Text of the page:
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Statistische Adäquation bei Fortentwicklung der makrökonomischen Wirtschaftstheorie / Statistical Adequacy and the Evolution of Macroeconomic Theory

  • Wagner Adolf


    (Direktor des Instituts für Empirische Wirtschaftsforschung der Universität Leipzig (IEW), Marschnerstr. 31, D-04109 Leipzig, Germany)

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    Adequacy (formerly: correspondence) generally concerns the correspondence of statement and facts. In economics we specially look for the statistical adequacy of variables and data (by means of a minimization of the so-called adequation discrepancy). Hereby we aim at empirical validity of hypotheses. This is extremely difficult in the case of a stationary statistical system on the one hand (see the System of National Accounts) and an evolving system of macroeconomic definitions on the other hand. The definitions of macro-economic variables with some importance within the growth and business cycle models are sometimes contradictory and insofar without any value for orientation.

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    Article provided by De Gruyter in its journal Journal of Economics and Statistics (Jahrbuecher fuer Nationaloekonomie und Statistik).

    Volume (Year): 224 (2004)
    Issue (Month): 5 (October)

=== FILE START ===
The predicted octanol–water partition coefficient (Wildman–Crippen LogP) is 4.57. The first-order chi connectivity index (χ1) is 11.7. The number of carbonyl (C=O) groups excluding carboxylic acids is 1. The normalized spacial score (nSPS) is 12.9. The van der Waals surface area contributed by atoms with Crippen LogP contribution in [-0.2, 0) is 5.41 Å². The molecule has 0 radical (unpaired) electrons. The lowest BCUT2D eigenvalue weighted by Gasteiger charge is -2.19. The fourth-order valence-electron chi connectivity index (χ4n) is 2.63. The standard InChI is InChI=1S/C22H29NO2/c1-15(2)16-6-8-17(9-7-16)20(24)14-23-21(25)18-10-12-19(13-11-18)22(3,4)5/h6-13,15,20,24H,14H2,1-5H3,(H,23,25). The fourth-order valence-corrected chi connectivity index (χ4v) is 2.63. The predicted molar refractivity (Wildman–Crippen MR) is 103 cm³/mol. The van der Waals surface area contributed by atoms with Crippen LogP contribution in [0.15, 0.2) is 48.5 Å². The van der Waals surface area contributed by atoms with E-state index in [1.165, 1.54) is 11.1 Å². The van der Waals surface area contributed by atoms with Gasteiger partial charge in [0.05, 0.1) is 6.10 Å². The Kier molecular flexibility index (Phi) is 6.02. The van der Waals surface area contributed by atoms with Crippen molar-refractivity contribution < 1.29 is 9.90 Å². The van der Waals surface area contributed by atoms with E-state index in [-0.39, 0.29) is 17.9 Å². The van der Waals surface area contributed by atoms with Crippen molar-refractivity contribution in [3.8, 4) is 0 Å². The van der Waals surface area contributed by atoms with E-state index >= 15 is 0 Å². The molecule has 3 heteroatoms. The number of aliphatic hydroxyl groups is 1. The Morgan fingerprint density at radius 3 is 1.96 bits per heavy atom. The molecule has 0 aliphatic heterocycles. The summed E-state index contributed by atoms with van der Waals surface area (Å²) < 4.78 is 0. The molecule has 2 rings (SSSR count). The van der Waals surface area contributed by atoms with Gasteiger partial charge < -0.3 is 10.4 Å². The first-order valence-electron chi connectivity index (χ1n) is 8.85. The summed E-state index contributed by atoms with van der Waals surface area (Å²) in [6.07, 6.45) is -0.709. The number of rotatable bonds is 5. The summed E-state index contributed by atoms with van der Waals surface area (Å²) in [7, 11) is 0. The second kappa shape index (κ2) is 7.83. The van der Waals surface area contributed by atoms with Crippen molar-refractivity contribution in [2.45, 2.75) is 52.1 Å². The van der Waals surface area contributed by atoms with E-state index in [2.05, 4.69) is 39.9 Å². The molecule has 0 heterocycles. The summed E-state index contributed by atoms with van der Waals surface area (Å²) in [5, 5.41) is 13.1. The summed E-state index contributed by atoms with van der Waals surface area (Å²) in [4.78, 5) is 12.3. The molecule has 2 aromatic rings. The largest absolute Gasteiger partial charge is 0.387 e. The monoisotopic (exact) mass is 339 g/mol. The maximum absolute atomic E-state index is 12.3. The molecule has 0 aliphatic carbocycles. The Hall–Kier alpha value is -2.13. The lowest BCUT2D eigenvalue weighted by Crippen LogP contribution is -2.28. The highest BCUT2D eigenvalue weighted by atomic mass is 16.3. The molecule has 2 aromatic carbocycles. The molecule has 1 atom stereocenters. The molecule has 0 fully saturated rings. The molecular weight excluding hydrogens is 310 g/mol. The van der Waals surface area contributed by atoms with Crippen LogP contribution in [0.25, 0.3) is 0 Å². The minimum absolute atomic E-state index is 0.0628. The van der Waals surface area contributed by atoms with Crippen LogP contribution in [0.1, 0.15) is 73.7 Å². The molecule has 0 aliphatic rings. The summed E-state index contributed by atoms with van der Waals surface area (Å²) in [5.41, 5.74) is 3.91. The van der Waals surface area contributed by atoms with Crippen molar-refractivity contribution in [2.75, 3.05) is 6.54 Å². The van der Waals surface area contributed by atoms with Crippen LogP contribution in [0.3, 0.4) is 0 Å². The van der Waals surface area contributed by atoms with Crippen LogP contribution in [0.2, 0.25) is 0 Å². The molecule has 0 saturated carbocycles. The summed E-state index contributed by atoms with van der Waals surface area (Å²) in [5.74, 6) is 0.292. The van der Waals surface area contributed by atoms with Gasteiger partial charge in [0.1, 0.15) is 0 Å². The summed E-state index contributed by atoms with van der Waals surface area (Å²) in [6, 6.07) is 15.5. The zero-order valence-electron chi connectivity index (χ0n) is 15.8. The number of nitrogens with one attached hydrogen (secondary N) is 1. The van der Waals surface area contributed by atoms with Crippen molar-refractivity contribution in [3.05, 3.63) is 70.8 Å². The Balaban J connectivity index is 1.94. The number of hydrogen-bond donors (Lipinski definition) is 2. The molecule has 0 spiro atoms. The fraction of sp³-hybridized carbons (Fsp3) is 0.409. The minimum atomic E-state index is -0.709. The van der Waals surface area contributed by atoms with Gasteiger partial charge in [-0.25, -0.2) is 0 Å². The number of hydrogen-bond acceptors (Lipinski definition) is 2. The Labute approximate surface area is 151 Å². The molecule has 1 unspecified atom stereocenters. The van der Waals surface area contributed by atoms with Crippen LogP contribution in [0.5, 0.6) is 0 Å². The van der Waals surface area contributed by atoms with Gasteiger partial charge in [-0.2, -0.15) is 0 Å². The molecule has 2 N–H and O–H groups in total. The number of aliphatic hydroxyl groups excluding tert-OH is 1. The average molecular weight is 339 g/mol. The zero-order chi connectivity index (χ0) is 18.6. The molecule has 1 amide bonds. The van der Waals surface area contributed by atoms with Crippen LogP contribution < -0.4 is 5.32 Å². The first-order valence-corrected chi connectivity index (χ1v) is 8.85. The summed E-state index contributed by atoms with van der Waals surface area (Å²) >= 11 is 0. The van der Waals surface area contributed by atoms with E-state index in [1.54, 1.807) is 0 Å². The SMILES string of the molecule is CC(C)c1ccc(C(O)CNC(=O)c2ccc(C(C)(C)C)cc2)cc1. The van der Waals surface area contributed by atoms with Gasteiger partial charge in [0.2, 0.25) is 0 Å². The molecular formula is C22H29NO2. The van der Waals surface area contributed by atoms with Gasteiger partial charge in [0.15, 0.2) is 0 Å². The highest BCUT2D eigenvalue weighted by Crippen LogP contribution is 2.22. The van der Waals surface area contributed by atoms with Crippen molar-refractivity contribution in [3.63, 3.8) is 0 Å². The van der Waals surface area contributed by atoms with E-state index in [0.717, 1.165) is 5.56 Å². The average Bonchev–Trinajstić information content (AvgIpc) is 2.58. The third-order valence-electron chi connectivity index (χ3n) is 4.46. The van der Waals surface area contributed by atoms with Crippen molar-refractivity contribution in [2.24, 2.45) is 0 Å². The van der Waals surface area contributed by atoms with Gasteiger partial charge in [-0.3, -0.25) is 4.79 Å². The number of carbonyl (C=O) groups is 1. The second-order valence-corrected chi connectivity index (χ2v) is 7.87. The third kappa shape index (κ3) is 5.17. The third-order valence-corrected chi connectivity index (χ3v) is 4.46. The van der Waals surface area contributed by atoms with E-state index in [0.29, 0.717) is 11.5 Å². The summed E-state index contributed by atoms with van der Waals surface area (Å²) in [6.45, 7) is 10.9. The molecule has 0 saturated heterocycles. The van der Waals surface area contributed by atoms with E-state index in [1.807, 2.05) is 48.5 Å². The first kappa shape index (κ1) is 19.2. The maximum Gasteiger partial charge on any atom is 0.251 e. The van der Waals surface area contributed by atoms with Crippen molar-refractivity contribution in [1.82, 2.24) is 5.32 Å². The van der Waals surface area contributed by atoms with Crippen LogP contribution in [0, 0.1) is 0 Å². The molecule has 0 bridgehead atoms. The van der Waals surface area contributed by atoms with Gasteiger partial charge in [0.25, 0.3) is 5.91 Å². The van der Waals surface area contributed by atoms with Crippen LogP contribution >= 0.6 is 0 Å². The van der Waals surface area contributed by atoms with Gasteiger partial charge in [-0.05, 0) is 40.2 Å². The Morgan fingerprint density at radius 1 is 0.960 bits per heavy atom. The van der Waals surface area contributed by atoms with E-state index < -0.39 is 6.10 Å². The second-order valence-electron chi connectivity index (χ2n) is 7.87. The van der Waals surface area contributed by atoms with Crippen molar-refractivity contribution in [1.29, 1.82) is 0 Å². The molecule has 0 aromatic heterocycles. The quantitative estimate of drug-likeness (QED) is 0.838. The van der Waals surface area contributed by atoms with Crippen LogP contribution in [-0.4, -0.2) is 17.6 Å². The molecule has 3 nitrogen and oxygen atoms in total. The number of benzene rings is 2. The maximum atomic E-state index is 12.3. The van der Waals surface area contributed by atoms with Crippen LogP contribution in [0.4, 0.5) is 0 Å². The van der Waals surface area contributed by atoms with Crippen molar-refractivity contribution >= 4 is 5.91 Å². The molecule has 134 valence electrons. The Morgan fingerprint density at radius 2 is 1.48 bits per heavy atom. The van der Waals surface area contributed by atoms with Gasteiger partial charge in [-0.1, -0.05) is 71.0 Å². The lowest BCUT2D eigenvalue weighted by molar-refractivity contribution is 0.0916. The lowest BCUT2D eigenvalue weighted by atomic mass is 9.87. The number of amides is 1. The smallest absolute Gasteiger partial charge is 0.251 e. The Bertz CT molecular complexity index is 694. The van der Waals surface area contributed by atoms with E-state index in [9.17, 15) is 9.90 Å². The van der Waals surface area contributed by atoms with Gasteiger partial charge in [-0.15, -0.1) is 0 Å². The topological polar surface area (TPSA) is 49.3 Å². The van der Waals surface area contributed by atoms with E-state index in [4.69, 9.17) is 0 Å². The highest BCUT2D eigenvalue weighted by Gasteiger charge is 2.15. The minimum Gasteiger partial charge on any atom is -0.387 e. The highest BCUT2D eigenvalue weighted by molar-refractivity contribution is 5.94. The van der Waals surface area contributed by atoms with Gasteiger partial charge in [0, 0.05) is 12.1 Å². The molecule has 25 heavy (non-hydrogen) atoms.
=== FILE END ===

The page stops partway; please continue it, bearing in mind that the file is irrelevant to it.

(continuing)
Pages: 612-625

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    Handle: RePEc:jns:jbstat:v:224:y:2004:i:5:p:612-625
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    1. Robert E. Lucas Jr., 2003. "Macroeconomic Priorities," American Economic Review, American Economic Association, vol. 93(1), pages 1-14, March.
    2. Schlicht, Ekkehart, 1990. "Local Aggregation in a Dynamic Setting," Munich Reprints in Economics 2118, University of Munich, Department of Economics.
    3. Hoover,Kevin D., 2001. "The Methodology of Empirical Macroeconomics," Cambridge Books, Cambridge University Press, number 9780521802727, September.
    4. Bernhard Herz & Werner Roger, 1995. "Economic growth and convergence in Germany," Review of World Economics (Weltwirtschaftliches Archiv), Springer;Institut für Weltwirtschaft (Kiel Institute for the World Economy), vol. 131(1), pages 132-143, March.
    5. Deane,Phyllis, 1978. "The Evolution of Economic Ideas," Cambridge Books, Cambridge University Press, number 9780521293150, September.
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